Last season, tiny Butler University from the state of Indiana took basketball behemoth Duke to the brink of elimination in what would’ve been college basketball’s equivalent of the Hickory Huskers upsetting the South Bend Central Bears in “Hoosiers.” For 40 minutes, Butler’s group of relative unknowns stayed with the Coca-Cola of college basketball programs basket for basket. In the end, a half-court shot for the history books missed by less than an inch.
But the moment wasn’t lost on Butler, Duke, the media or the millions of fans watching at home with weary eyes and clenched fists. Prior to last season’s tournament, most fans couldn’t have named the town where Butler University is located. Several years ago, the same could be said for George Mason University and before that, it was Valparaiso University. And yet, each year fans stand with sweaty palms, hoarse voices and accelerated heartbeats—all hoping to see David slay Goliath.
As Americans, rooting for the underdog must be part of our DNA. As underdogs ourselves, we won our independence from a bigger, stronger rival and established the “a man can be anything he wants” credo. Americans have a soft spot for the overachieving “little guy.” We love him. We are him. Each March, we can’t get enough of him.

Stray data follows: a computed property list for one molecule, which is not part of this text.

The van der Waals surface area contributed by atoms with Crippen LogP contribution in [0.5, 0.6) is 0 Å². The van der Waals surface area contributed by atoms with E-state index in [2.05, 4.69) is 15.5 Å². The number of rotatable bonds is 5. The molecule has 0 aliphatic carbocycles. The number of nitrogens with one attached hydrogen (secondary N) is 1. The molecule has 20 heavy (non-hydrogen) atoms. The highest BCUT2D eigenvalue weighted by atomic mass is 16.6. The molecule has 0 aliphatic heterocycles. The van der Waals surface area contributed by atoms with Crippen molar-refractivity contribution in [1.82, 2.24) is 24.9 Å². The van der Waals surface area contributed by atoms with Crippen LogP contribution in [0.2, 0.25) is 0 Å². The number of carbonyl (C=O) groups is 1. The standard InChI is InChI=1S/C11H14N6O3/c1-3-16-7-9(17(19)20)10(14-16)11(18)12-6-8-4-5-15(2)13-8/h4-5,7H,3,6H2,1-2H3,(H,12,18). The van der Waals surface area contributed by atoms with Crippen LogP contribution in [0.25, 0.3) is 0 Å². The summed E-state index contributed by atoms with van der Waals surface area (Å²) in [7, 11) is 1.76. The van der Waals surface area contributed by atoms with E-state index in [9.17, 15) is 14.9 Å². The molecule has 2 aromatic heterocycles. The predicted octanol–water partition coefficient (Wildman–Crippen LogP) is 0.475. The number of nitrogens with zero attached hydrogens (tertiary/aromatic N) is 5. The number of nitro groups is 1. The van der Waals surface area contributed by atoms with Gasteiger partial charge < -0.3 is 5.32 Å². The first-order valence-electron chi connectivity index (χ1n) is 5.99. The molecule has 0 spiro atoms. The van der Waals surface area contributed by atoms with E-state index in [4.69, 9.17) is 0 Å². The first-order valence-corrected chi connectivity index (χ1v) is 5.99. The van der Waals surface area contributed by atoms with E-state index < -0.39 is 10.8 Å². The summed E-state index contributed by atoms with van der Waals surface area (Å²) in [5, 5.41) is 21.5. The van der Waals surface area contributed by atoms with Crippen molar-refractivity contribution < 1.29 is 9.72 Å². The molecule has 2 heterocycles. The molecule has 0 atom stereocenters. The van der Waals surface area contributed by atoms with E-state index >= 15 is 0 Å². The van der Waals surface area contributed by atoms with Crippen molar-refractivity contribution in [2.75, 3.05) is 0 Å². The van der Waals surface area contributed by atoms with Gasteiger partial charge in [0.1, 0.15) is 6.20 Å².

The underdog represents the best of America—in sports and beyond. As we look forward to all this month holds in store, somewhere out there an underdog is preparing to capture our hearts. Long live college basketball.
February 24, 2011
In an era heavy on flash, one player still brings substance to the court night after night: Kobe Bryant.
The best and most valuable player on the planet is consistent in his approach to the game, the leadership of his team and his relentless will to win. He produces from preseason to postseason and everywhere in between.
He doesn’t need a flashy nickname, and he doesn’t bother with elaborate handshakes, choreographed dances or premeditated powder tosses. Like the stars of yesteryear, all that matters to him is the scoreboard.
His stubborn pride and distaste for losing are the hallmarks of his ultra-competitive personality. He would never run away from the spotlight, the last shot or his team. He would never run off to join another star’s team.
Kobe Bryant believes in himself. He craves pressure, revels in adoration and accepts blame. Money doesn’t drive him. Endorsements don’t own him. Off-court issues haven’t stopped him. He plays to win in every sense of the word, from the opening tipoff to the final buzzer without making faces or whining for calls.